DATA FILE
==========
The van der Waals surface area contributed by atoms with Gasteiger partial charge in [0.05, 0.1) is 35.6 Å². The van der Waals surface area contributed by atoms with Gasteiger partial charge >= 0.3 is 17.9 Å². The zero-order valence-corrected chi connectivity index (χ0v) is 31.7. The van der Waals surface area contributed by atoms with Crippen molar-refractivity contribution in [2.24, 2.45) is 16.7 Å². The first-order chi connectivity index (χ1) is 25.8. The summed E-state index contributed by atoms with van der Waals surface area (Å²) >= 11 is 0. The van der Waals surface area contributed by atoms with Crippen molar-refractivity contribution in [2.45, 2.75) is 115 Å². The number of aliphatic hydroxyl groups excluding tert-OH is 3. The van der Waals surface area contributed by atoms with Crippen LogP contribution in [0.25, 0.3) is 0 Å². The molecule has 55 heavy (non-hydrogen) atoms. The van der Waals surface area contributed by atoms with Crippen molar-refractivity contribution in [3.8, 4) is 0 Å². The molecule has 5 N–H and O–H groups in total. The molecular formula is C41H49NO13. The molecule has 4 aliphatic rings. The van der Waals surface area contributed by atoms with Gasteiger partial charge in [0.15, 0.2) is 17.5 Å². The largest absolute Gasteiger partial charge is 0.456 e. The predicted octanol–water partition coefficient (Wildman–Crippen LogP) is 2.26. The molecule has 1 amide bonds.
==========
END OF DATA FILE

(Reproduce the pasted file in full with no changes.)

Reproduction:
The van der Waals surface area contributed by atoms with Gasteiger partial charge in [0.05, 0.1) is 35.6 Å². The van der Waals surface area contributed by atoms with Gasteiger partial charge >= 0.3 is 17.9 Å². The zero-order valence-corrected chi connectivity index (χ0v) is 31.7. The van der Waals surface area contributed by atoms with Crippen molar-refractivity contribution in [2.24, 2.45) is 16.7 Å². The first-order chi connectivity index (χ1) is 25.8. The summed E-state index contributed by atoms with van der Waals surface area (Å²) >= 11 is 0. The van der Waals surface area contributed by atoms with Crippen molar-refractivity contribution in [2.45, 2.75) is 115 Å². The number of aliphatic hydroxyl groups excluding tert-OH is 3. The van der Waals surface area contributed by atoms with Crippen LogP contribution in [0.25, 0.3) is 0 Å². The molecule has 55 heavy (non-hydrogen) atoms. The van der Waals surface area contributed by atoms with Crippen molar-refractivity contribution in [3.8, 4) is 0 Å². The molecule has 5 N–H and O–H groups in total. The molecular formula is C41H49NO13. The molecule has 4 aliphatic rings. The van der Waals surface area contributed by atoms with Gasteiger partial charge in [0.15, 0.2) is 17.5 Å². The largest absolute Gasteiger partial charge is 0.456 e. The predicted octanol–water partition coefficient (Wildman–Crippen LogP) is 2.26. The molecule has 1 amide bonds.